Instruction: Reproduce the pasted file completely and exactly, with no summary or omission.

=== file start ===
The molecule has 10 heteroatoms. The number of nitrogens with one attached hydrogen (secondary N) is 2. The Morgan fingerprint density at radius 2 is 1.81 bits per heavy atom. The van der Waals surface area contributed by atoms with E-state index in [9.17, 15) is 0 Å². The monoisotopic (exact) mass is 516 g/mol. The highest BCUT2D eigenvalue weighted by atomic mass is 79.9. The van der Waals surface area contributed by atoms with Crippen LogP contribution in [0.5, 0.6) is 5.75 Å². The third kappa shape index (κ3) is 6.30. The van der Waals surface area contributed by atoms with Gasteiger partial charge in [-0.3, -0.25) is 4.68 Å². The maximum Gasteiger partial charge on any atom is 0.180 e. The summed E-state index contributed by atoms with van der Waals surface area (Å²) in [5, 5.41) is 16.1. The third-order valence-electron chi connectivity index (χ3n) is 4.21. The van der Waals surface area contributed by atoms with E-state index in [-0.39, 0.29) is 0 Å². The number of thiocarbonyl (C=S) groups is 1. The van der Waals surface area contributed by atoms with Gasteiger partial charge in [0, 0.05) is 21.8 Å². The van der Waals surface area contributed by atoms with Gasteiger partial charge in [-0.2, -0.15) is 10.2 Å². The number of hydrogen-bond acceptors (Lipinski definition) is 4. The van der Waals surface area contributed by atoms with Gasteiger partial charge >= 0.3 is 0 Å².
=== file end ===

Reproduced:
The molecule has 10 heteroatoms. The number of nitrogens with one attached hydrogen (secondary N) is 2. The Morgan fingerprint density at radius 2 is 1.81 bits per heavy atom. The van der Waals surface area contributed by atoms with E-state index in [9.17, 15) is 0 Å². The monoisotopic (exact) mass is 516 g/mol. The highest BCUT2D eigenvalue weighted by atomic mass is 79.9. The van der Waals surface area contributed by atoms with Crippen LogP contribution in [0.5, 0.6) is 5.75 Å². The third kappa shape index (κ3) is 6.30. The van der Waals surface area contributed by atoms with Gasteiger partial charge in [-0.3, -0.25) is 4.68 Å². The maximum Gasteiger partial charge on any atom is 0.180 e. The summed E-state index contributed by atoms with van der Waals surface area (Å²) in [5, 5.41) is 16.1. The third-order valence-electron chi connectivity index (χ3n) is 4.21. The van der Waals surface area contributed by atoms with E-state index in [-0.39, 0.29) is 0 Å². The number of thiocarbonyl (C=S) groups is 1. The van der Waals surface area contributed by atoms with Gasteiger partial charge in [0, 0.05) is 21.8 Å². The van der Waals surface area contributed by atoms with Gasteiger partial charge in [-0.2, -0.15) is 10.2 Å². The number of hydrogen-bond acceptors (Lipinski definition) is 4. The van der Waals surface area contributed by atoms with Gasteiger partial charge >= 0.3 is 0 Å².